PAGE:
Warren announces plan to ‘step up our game on protecting our vote’ in FIU speech

Senator Elizabeth Warren highlights campaign focus at town hall

Democratic presidential candidate Senator Elizabeth Warren held a town hall on the Florida International University campus on June 25, 2019.
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Democratic presidential candidate Senator Elizabeth Warren held a town hall on the Florida International University campus on June 25, 2019.

Tuesday evening in Miami, Massachusetts Sen. Elizabeth Warren called for tighter election security and an end to practices that result in voter suppression. “We want to make democracy work. A big part of that is voting,” Warren said in a speech on the Florida International University campus. “It’s right at the heart.”

Hours before her appearance at FIU, Warren published an election policy that proposes same-day registration and early voting in all federal elections. The plan would “replace every voting machine in the country with state-of-the-art equipment” and help combat voter suppression by streamlining local administrative processes, which could prevent administrative errors such as lost ballots in Florida’s 2018 election.

Warren’s speech was among Miami political events in the lead-up to the first debate among Democratic presidential candidates, to take place Wednesday and Thursday.

From a square stage in the middle of the room, Warren told the story of her working-class family in Oklahoma, appealing to Americans of the same economic class and explaining how she had dreamed of a becoming a public school teacher since second grade. Warren focused on the financial struggle of working-class American families, which she described as a steep and rocky path — “and for people of color, even rockier and even steeper,” said Warren.

Democratic presidential candidate Senator Elizabeth Warren holds a town hall on the Florida International University campus on June 25, 2019. Jennifer King jking@miamiherald.com

Warren spoke of her childhood, when she said a minimum-wage job could support a family of three.

“Today a minimum wage job in America will not keep a momma and a baby out of poverty,” said Warren. “That is wrong, and that is why I am in this fight.”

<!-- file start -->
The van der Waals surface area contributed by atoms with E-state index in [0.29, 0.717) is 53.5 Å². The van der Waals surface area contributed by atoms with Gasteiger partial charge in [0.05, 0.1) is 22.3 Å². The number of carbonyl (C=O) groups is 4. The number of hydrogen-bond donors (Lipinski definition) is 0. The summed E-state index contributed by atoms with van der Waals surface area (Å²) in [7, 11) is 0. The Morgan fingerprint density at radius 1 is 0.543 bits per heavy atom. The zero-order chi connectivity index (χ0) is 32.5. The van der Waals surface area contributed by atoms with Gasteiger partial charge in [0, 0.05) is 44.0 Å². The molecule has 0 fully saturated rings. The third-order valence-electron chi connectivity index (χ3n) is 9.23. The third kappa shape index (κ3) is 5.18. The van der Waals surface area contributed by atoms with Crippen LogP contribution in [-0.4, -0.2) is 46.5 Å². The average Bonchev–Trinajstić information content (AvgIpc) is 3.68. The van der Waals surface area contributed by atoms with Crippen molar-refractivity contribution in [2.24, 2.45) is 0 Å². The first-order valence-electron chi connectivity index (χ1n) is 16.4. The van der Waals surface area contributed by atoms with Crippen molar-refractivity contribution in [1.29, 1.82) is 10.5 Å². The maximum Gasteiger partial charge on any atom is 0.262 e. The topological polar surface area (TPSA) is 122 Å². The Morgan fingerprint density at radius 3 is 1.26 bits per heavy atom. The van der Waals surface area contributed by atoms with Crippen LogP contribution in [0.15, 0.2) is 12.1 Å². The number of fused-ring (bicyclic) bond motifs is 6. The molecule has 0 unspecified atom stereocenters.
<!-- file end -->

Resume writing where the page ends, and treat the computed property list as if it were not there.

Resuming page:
Warren is gaining momentum among moderate Democrats and inching up in the polls after a series of successful appearances in the lead-up to Wednesday’s debate, when she’ll be among the participants. So far, she has announced a flurry of detailed policy proposals on everything from immigration and the environment to international trade and the U.S. States justice system.

Her bid for presidency attracted supporters like Megan Leffin, 45, who drove from Aventura with her two daughters to see Warren speak. “I want my girls to see a strong woman leader, and hopefully our next president,” said Leffin.

In an appeal for affordable tuition, Warren recalled her college tuition — just $50 per semester — and how she could afford to go to school on the wages of her part-time job as a waitress. She stated support for the Green New Deal, opposed military action in Iran and pointed to corruption in the American government.

“When you see a government that works great for giant corporations, works great for the rich, works greats for those with money and isn’t working for much of anyone else, that is corruption, pure and simple, and we need to call it for what it is,” Warren said.

“We’ve gotta overturn Citizens United,” continued Warren. “Democracy is not for sale.”

Warren proposed creating jobs through a new “green manufacturing” sector and improving domestic economics with a trade policy focused on generating wealth for working-class Americans.

Warren has also drafted a plan to end the opioid crisis and proposed canceling up to $50,000 of student debt for anyone who makes less than $100,000 per year.